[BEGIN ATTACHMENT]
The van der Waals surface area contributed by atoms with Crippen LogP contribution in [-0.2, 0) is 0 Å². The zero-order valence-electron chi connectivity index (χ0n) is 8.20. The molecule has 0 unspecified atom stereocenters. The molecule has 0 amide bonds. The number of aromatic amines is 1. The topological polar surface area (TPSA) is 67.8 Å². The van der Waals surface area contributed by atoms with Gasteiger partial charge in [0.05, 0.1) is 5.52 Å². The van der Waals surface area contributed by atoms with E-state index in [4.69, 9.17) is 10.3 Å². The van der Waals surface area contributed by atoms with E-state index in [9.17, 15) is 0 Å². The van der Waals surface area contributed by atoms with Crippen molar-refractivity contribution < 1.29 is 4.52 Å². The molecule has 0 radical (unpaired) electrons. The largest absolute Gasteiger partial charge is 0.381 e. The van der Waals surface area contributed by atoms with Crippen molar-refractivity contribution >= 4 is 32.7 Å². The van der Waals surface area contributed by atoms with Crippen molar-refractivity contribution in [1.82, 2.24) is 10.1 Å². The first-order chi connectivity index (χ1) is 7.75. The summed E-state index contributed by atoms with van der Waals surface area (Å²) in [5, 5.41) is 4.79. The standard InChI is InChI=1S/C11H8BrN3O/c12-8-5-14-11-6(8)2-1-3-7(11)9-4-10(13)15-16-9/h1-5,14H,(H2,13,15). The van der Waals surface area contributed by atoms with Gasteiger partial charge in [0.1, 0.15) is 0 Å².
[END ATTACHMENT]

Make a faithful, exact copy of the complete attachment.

The van der Waals surface area contributed by atoms with Crippen LogP contribution in [-0.2, 0) is 0 Å². The zero-order valence-electron chi connectivity index (χ0n) is 8.20. The molecule has 0 unspecified atom stereocenters. The molecule has 0 amide bonds. The number of aromatic amines is 1. The topological polar surface area (TPSA) is 67.8 Å². The van der Waals surface area contributed by atoms with Gasteiger partial charge in [0.05, 0.1) is 5.52 Å². The van der Waals surface area contributed by atoms with E-state index in [4.69, 9.17) is 10.3 Å². The van der Waals surface area contributed by atoms with E-state index in [9.17, 15) is 0 Å². The van der Waals surface area contributed by atoms with Crippen molar-refractivity contribution < 1.29 is 4.52 Å². The molecule has 0 radical (unpaired) electrons. The largest absolute Gasteiger partial charge is 0.381 e. The van der Waals surface area contributed by atoms with Crippen molar-refractivity contribution >= 4 is 32.7 Å². The van der Waals surface area contributed by atoms with Crippen molar-refractivity contribution in [1.82, 2.24) is 10.1 Å². The first-order chi connectivity index (χ1) is 7.75. The summed E-state index contributed by atoms with van der Waals surface area (Å²) in [5, 5.41) is 4.79. The standard InChI is InChI=1S/C11H8BrN3O/c12-8-5-14-11-6(8)2-1-3-7(11)9-4-10(13)15-16-9/h1-5,14H,(H2,13,15). The van der Waals surface area contributed by atoms with Gasteiger partial charge in [0.1, 0.15) is 0 Å².